I have a love/hate relationship with the atheist movement. On one hand, I've experienced more grace, fellowship, and healing among my close-knit group of atheist podcaster friends than in a church. On the other, many prominent atheist activists have either been outed as sexual predators or tried to deny any problems within the movement. The latter has only intensified with the recent BuzzFeed article detailing the sexual misconduct allegations against Lawrence Krauss. While some organizations, like the American Humanist Association and the Center for Inquiry, have cut ties with Krauss, others feel most prominent atheist activists aren't doing enough to address this issue.
For example, Seth Andrews of The Thinking Atheist podcast, has received pushback for statements he made on social media regarding sexual misconduct in the atheist movement. While he did call Krauss’ behavior “inexcusable” in a Facebook post, he also referred to several friends of mine in the comment section as “extremists,” and claimed they believe in “a vast conspiracy of frontline male activists who don't care about respect for and the safety of women.” One of these so-called extremists is Minnesota Atheist associate president Stephanie Zvan, who told me on my Bi Any Means podcast a few weeks ago about the history of prominent men in the atheist movement misusing skepticism as an excuse to not believe in women’s stories. While I’ve deliberately avoided online disputes with Andrews, I’m still disappointed at his poor response to those telling him misogyny in the atheist movement is a systematic problem.
The incidents involving Krauss and Andrews are just the latest examples in a long line of controversies—Elevatorgate, “Dear Muslima,” MythCon, etc.—that have stirred up heated debates about the atheist movement’s future. Some have left the movement altogether, some have formed smaller sub-communities, and others suggest the problematic elements of the movement are just a few bad apples. So where does the atheist movement go from here? Can the movement survive? If so, how?
One thing I suggest is getting rid of the concept of the atheist celebrity. By declaring just a handful of prominent atheist activists to be the movement’s leaders, it creates a hierarchal system where the same arguments against God get repeated ad nauseam, and newer ideas about how to put humanist values into action are ignored. Everyone should be a leader in the atheist movement, whether that person is fighting for church and state separation in a small town in Pennsylvania or creating a community for liberal atheists living in the Bible Belt. Martin Luther King once said, “You don’t have to know the theory of relativity in order serve.”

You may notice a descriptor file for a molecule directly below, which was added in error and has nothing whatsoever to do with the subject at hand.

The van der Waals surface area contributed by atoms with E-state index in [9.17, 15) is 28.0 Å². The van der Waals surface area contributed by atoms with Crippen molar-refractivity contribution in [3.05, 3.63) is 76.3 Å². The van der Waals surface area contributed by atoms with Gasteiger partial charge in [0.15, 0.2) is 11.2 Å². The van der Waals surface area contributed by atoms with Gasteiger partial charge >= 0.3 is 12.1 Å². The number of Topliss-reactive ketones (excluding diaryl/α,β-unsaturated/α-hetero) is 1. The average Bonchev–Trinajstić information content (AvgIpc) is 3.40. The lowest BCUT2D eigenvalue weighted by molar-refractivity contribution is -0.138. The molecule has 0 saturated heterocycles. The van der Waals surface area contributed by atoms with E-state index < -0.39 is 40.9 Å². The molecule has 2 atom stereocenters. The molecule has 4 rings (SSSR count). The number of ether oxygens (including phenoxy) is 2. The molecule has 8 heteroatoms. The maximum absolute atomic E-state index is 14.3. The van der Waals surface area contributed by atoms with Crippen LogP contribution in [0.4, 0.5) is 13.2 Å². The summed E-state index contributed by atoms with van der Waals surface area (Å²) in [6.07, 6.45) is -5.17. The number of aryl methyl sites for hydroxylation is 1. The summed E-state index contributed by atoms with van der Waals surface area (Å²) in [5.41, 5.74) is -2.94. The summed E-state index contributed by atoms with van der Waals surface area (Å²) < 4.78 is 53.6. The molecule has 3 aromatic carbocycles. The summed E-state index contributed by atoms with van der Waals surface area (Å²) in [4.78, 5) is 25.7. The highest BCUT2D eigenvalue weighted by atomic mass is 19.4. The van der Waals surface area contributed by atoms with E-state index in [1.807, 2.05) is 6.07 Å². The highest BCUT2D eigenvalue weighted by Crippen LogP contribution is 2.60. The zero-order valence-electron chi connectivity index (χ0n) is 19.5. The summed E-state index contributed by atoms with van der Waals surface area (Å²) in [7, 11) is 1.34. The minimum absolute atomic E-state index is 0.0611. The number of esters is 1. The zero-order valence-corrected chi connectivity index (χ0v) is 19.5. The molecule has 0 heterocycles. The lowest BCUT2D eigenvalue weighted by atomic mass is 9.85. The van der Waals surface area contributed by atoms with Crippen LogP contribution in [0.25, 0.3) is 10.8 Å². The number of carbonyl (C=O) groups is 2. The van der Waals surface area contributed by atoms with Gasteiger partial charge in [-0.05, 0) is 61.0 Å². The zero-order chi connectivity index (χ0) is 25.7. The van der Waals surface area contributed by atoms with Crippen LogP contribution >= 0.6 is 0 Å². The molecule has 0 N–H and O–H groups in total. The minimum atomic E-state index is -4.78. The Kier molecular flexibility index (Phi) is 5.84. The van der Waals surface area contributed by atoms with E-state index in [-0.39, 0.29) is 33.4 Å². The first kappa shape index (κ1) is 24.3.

Many complain about “divisiveness,” but maybe schisms are necessary. Instead of one movement focusing on the nonexistence of God, there needs to be several secular movements and communities that focus on different areas. It’s time to stop pretending to be nice to people we don’t like, and align with those who share our common values. That’s what I’ve been doing lately. I don’t want to be stuck in the atheist silo anymore. I want to bring secular humanist representation to social justice activism, and social justice representation to secular humanist activism.
I no longer want to rub shoulders with the big names. It was neat going to a bonfire with Matt Dillahunty a few weeks ago at the Nashville Nones conference, but the best part of that weekend was watching Callie Wright of the Gaytheist Manfesto podcast marry the love of her life Celes the day after the conference. It was a beautiful day surrounded by people I consider my family, and I didn’t have to worry about being cordial to toxic people.
I recommend two upcoming conferences that’ll give a platform to newer ideas about humanist activist. The first is Secular Social Justice, in DC on April 7th, and will center on secular people of color who often aren’t invited to big-name atheist conferences. The conference was created in 2016 as “a direct response to pervasive complacency within the secular community that considers considerable focus on matters of social justice issues unnecessary or a ‘distraction.’” This year’s speakers include Ashton P. Woods, Diane Burkholder, Dr. Juhem Navaro-Rivera, and Sikivu Hutchinson, among others.
Also, Secular Women Work, which will be held in Minneapolis from August 24-26. This conference continues Secular Social Justice’s theme of humanist activism for change, but will center on women, femmes, and non-binary people. So far only three speakers have been announced—Mandisa Thomas of Black Nonbelievers, Greta Christina, and Jessica Xiao—but they reached a fundraising goal of $13,000 fundraising goal within a month, so expect great things from them in the future.
The atheist movement has given me a wonderful community and a million nervous breakdowns. I don’t know how long I’ll associate with the great movement, or if my suggestions will help reform it, but they’ll help me stay sane. If the movement continues to center the same handful of straight, cis, white guys, then I’ll continue to create my own sub-movement focused on social justice, humanism, and community.